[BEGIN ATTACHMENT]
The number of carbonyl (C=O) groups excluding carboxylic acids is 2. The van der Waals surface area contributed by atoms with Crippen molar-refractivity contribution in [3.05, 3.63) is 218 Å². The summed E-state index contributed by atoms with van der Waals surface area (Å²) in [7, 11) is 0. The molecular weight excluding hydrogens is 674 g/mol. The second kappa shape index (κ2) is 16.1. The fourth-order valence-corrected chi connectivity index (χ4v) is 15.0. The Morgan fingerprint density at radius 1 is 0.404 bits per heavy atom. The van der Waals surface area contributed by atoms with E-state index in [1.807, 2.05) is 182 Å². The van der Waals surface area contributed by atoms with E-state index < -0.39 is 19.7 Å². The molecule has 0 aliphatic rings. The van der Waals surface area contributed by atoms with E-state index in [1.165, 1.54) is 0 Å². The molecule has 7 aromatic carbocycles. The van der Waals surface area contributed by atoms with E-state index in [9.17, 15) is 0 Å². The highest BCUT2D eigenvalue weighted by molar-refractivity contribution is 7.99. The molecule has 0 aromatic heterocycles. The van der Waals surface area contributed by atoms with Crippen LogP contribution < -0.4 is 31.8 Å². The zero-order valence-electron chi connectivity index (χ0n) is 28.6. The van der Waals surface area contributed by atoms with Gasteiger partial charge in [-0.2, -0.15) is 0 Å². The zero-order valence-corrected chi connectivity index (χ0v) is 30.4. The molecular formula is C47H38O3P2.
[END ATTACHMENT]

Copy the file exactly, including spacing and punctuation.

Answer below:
The number of carbonyl (C=O) groups excluding carboxylic acids is 2. The van der Waals surface area contributed by atoms with Crippen molar-refractivity contribution in [3.05, 3.63) is 218 Å². The summed E-state index contributed by atoms with van der Waals surface area (Å²) in [7, 11) is 0. The molecular weight excluding hydrogens is 674 g/mol. The second kappa shape index (κ2) is 16.1. The fourth-order valence-corrected chi connectivity index (χ4v) is 15.0. The Morgan fingerprint density at radius 1 is 0.404 bits per heavy atom. The van der Waals surface area contributed by atoms with E-state index in [1.807, 2.05) is 182 Å². The van der Waals surface area contributed by atoms with E-state index < -0.39 is 19.7 Å². The molecule has 0 aliphatic rings. The van der Waals surface area contributed by atoms with E-state index in [1.165, 1.54) is 0 Å². The molecule has 7 aromatic carbocycles. The van der Waals surface area contributed by atoms with E-state index in [9.17, 15) is 0 Å². The highest BCUT2D eigenvalue weighted by molar-refractivity contribution is 7.99. The molecule has 0 aromatic heterocycles. The van der Waals surface area contributed by atoms with Crippen LogP contribution < -0.4 is 31.8 Å². The zero-order valence-electron chi connectivity index (χ0n) is 28.6. The van der Waals surface area contributed by atoms with Gasteiger partial charge in [-0.2, -0.15) is 0 Å². The zero-order valence-corrected chi connectivity index (χ0v) is 30.4. The molecular formula is C47H38O3P2.